The haunting of Green Valley
Louis Greenberg's cyber noir novel is a chilling horror story of a near future
Published in the Sunday Times: 15/09/2019
Green Valley *****
This is Louis Greenberg's first solo outing since his series as SL Grey with Sarah Lotz. His books were creepy, gross and terrifying then, and this is no exception. It's classic Greenberg: elegant imagery, piercing insights and fast pace.
After the Turn, the city of Stanton voted to ban technology: surveillance, mobile phones and the Internet. It's grubby but real, and its inhabitants live quietly integrated lives.
But across town is Green Valley, a full-time virtual-reality utopia that refused to give up its tech. The two communities don't interact.
The adults in Green Valley voted to privilege cyberspace over meatspace. They've become "habituated" to their advanced virtual world, but the children who have been born there - the second-generation Green Valley residents - are physically addicted to the I, an overlay that controls everything they experience. If they unplug, they suffer nausea and fits, and are unable to interact with the real world.
Just as well: the actual world of Green Valley underlying their virtual one has been allowed by its architects to decay horribly - buildings are derelict; dogs are feral; bodies rot where they died. Its inhabitants don't notice, and don't care.
Stanton only cares because dead children are turning up on their side of the concrete wall. The plot centres around Lucie Sterling, whose department is covertly studying Green Valley's tech. Her last relative there in "the poisoned bell jar", her niece, goes missing, and Lucie tries to trace her.
Set in the near future, much of the plot of Green Valley has happened in our own lifetimes. Greenberg comments that every technological convenience - even something as anodyne as automatic doors in an office or mall - have always had a dual purpose: they've been collecting our personal information since forever. We use them, and they use us.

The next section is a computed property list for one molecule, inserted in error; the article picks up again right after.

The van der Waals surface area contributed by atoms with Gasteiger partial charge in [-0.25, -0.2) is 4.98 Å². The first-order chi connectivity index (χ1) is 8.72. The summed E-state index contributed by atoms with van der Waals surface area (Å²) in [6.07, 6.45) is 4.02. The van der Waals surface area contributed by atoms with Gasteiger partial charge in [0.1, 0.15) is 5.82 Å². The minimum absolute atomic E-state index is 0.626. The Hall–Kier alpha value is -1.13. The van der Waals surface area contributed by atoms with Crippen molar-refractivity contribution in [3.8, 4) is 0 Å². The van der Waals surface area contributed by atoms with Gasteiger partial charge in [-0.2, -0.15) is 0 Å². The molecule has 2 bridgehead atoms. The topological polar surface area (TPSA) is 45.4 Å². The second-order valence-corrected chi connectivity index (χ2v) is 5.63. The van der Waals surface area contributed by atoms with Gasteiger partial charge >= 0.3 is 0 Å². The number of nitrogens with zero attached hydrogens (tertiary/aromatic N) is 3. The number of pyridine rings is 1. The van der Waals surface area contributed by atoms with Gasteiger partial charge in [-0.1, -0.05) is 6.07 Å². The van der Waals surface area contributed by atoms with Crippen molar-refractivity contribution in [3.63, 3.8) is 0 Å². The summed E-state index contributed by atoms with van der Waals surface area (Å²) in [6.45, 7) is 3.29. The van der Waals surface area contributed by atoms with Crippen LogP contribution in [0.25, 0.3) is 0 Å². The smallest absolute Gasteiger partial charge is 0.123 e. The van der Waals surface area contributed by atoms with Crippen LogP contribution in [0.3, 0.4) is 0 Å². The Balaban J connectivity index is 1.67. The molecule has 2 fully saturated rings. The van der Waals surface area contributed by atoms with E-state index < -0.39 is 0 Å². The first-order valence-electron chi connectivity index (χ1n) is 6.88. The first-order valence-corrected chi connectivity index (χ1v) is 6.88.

Green Valley examines what happens when a couple of idealistic geeks take that integration too far. The saddest, most chilling scene is a takedown of Apple's annual product reveal, except that here the auditorium is also a mausoleum:
I knew I shouldn't, but I looked back at the small scattering of the audience where they were seated in the auditorium in their once-best suits. My eyes adjusted to the subtle lighting, I could make out hands folded neatly in laps, shoes half on where not chewed away. Lank hair, matted. The heads lolling at uncomfortable angles. Grey skin, patches of purple flesh, bare bones on old corpses.
Still the show goes on, playing to its non-existent audience, and Lucie realises how truly mad the vision of utopia has driven its makers. The madness is infectious. As she pursues her investigation in Green Valley, Lucie faces her own demons. One in particular haunts her - a giant, murderous ram.
Greenberg "... saw it at Saskia Boddeke and Peter Greenaway's Obedience exhibition, about the binding of Isaac. The ram room was stark and unsettling . standing alone in an abattoir-like room with this poor, nervous - and also terrifying - ram projected onto the wall."
So Green Valley is also about the failure of our institutions - parents and families; citizens and governments; patriarchs and religions. Its other themes - the lies we tell ourselves about our responsibilities; the moral laziness of turning away from the suffering of others - is an extension of Greenberg's previous narrative outings. There's a special resonance for South Africans, as we see our private, personal, and public spaces increasingly invaded by individuals and organisations.
Green Valley is what Greenberg terms "a post-cyber noir about truth and fakery", but there is something older at work. It is, at heart, a haunted-house book, and horrible places are where Greenberg has spent a lot of his time. Now, thanks to him, you will too.